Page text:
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4.2: The Myth of Moral Panics

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    43597
    • pexels-photo-923681.jpg
    • Contributed by Alison S. Burke, David Carter, Brian Fedorek, Tiffany Morey, Lore Rutz-Burri, & Shanell Sanchez
    • Professors (Criminology and Criminal Justice) at Southern Oregon University
    • Sourced from OpenOregon

    Moral panic has been defined as a situation in which public fears and state interventions greatly exceed the objective threat posed to society by a particular individual or group who is/are claimed to be responsible for creating the threat in the first place. [1]

    [2]

    Moral Panics, Sex Offender Registration, and Youth

    https://reason.com/archives/2018/04/09/there-are-too-many-kids-on-the

    folk devils are the people who are blamed for being allegedly responsible for the threat to society. Folk devils are completely negative and have no redeeming qualities. This is how juvenile offenders, or “super-predators” as they were referred to in the 1990s. The narrative went like this:

    [3] Folk devils are the embodiment of evil and center stage of the moral panic drama. They have no redeeming qualities so it is easy for the population to fear and hate them.

    Agenda setting is the way the media draw the public’s eye to a specific topic. Framing refers to a type of agenda setting in a prepackaged way and narratives are about the story that is told. Said another way, framing focuses on the broad categories, segments, or angles through which a story can be told. Frames include factual and interpretive claims that allow people to organize events and experiences into groups. Narrative construction involves decisions by storytellers that determine the specific characters, plot, causal implications, and policy solutions presented. Narratives are pictures that the public already accepts and embraces (See Table 1 for examples of criminal justice frames and narratives). Journalists and reporters are taught to tell stories through first-hand accounts and experiences people have because audiences care about these human experiences and their stories more than they care about abstract societal issues. In theory, then, journalists and reporters are the gatekeepers to the information and they choose how they organize and present ideas to the public. This helps us create social meaning from events or actions (See Table 2 for framing techniques). [4]

    Table 1: Criminal Justice Frames and Examples of Narratives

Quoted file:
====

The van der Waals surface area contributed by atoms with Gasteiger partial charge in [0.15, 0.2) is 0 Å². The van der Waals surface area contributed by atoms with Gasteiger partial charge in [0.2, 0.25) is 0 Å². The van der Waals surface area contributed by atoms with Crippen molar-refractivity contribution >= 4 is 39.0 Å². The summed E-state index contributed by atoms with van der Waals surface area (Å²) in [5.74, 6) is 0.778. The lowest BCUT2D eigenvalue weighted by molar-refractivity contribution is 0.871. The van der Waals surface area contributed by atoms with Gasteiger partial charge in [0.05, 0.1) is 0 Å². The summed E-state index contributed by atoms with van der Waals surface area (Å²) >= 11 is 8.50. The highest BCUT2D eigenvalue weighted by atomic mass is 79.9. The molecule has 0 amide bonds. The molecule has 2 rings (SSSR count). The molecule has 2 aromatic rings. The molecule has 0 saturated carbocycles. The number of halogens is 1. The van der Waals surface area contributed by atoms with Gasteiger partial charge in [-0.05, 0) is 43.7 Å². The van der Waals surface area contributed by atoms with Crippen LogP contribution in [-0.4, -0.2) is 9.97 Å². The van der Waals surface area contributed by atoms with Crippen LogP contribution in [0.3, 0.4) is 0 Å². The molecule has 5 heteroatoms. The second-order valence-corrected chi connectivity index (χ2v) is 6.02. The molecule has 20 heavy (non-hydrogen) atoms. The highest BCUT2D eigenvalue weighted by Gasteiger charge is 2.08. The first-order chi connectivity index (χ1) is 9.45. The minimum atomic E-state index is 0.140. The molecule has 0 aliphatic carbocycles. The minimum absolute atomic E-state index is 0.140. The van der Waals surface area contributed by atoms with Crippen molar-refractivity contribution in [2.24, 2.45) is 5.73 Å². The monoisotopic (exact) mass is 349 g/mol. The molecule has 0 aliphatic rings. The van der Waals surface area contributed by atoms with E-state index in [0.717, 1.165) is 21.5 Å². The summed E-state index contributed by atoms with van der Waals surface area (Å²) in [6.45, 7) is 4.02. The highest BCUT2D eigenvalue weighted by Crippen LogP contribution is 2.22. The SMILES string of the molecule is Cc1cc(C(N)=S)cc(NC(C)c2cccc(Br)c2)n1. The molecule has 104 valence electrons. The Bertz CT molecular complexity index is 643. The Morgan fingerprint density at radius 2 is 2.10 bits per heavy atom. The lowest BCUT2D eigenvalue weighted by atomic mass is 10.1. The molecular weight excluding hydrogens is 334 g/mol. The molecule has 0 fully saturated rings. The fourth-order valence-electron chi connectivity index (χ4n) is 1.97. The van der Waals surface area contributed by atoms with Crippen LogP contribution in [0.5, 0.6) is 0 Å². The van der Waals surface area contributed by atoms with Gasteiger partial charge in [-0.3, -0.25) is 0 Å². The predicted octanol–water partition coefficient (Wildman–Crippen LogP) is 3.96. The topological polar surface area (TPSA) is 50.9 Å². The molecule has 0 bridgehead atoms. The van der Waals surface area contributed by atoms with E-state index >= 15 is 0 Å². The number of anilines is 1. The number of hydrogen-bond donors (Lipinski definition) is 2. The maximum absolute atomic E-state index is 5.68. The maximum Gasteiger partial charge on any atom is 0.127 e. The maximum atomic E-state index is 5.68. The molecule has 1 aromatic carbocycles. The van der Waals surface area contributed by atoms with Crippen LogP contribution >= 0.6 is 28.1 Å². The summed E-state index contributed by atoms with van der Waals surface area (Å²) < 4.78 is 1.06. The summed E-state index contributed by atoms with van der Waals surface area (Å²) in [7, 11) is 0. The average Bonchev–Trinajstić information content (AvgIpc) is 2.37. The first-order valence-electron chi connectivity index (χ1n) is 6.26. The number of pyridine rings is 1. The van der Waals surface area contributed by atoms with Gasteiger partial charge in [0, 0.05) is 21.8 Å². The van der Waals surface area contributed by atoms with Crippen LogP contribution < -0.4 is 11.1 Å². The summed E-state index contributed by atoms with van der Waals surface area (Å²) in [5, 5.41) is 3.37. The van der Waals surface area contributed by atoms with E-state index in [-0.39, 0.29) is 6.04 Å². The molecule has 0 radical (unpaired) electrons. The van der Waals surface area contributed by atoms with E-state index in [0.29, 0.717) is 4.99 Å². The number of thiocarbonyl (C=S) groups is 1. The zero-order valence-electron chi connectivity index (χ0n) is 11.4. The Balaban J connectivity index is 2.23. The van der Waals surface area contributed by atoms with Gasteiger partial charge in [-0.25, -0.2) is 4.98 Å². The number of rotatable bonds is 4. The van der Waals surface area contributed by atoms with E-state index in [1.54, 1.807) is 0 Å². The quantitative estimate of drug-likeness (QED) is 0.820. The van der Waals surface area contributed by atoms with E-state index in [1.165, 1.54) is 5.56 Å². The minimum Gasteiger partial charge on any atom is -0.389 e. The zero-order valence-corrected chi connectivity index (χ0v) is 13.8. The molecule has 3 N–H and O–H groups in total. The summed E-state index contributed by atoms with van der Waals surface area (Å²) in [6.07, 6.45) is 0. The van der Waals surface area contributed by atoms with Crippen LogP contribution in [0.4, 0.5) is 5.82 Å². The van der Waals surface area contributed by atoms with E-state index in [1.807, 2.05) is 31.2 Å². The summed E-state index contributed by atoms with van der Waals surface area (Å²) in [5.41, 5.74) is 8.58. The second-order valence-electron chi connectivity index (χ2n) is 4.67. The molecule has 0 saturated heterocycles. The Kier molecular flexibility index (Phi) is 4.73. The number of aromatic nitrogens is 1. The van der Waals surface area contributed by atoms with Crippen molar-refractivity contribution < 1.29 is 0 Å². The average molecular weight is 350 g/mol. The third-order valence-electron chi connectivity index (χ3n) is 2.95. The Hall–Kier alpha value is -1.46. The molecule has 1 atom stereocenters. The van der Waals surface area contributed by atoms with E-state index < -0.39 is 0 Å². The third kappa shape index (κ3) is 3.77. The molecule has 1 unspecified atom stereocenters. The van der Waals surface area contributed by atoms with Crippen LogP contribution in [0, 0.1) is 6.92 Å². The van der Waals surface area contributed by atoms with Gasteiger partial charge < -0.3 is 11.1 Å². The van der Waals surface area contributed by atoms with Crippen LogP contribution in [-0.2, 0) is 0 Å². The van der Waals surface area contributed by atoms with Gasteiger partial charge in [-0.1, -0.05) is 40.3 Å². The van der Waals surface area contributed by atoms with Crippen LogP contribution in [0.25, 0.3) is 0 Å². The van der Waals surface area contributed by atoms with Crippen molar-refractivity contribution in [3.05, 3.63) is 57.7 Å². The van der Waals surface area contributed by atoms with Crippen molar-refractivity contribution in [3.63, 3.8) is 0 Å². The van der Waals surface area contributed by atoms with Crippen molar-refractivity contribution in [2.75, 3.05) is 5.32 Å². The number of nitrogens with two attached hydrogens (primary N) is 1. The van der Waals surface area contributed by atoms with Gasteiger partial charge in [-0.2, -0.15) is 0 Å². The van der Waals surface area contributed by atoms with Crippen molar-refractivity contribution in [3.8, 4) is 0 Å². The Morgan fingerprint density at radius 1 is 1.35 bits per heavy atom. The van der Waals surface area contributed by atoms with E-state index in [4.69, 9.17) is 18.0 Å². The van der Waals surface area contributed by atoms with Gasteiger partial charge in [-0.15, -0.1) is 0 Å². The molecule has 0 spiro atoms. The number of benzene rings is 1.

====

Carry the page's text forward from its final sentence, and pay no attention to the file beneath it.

Frame Cause Policy
    Faulty system Crime stems from criminal justice leniency and inefficiency. The criminal justice system needs to get tough on crime
    Blocked opportunities Crime stems from poverty and inequality The government must address the “root causes” of crime by creating jobs and reducing poverty.
    Social breakdown Crime stems from family and community breakdown Citizens should band together to recreate traditional communities.
    Racist system The criminal justice system operates in a racist fashion African Americans should band together to demand justice
    Violent media Crime stems from violence in the mass media The government should regulate violent imagery in the media
    Narrative Costume Characteristic
    The PI Cheap suit and car Loner, cynical, shrewd, shady but dogged
    The rogue cop Plainclothes, disguise, often has special high tech equipment Maverick, smart, irreverent, violent but effective
    The sadistic guard Unkempt uniform Low intelligence, violent, racist, sexist, perverted, enjoys cruelty and inflicting pain and humiliation
    The corrupt lawyer Expensive suite and office Smart, greedy, manipulative, dishonest, smooth talker and liar, able to twist words, logic, and morality
    The greedy businessman Very expensive office and home, trophy wife Very smart, decisive, and a polished, unquenchable sometimes psychotic need for power and wealth

    Media, crime, and criminal justice: Images, realities, and policies (4th ed.). Belmont, CA: Wadsworth Publishing. [/footnote]

    Table 2: Framing Techniques

    Framing techniques per Fairhurst and Sarr (1996):
    • Metaphor: To frame a conceptual idea through comparison to something else.
    • Stories (myths, legends): To frame a topic via narrative in a vivid and memorable way.
    • Tradition (rituals, ceremonies): Cultural mores that imbue significance in the mundane, closely tied to artifacts.
    • Slogan, jargon, catchphrase: To frame an object with a catchy phrase to make it more memorable and relate-able.
    • Artifact: Objects with intrinsic symbolic value – a visual/cultural phenomenon that holds more meaning than the object itself.
    • Contrast: To describe an object in terms of what it is not.
    • Spin: to present a concept in such a way as to convey a value judgment (positive or negative) that might not be immediately apparent; to create an inherent bias by definition. (Fairhurst, G. & Sarr, R. 1996. The art of Framing. San Francisco: Jossey-Bass.)

    1. Bon, S.A (2015, July 20). Moral Panic: Who benefits from fear? Psychology Today, https://www.psychologytoday.com/us/b...ts-public-fear
    2. Cohen, S. (1972). Folk devils and moral panics: The creation of the mods and rockers. London: MacGibbon and Key Ltd.
    3. Dilulio. (1995). https://www.weeklystandard.com/john-j-dilulio-jr/the-coming-of-the-super-predators
    4. Crow, D.A., & Lawlor, A. (2016). Media in the policy process: Using framing and narratives to understand policy influences. Review of Policy Research. 33(5): 472-495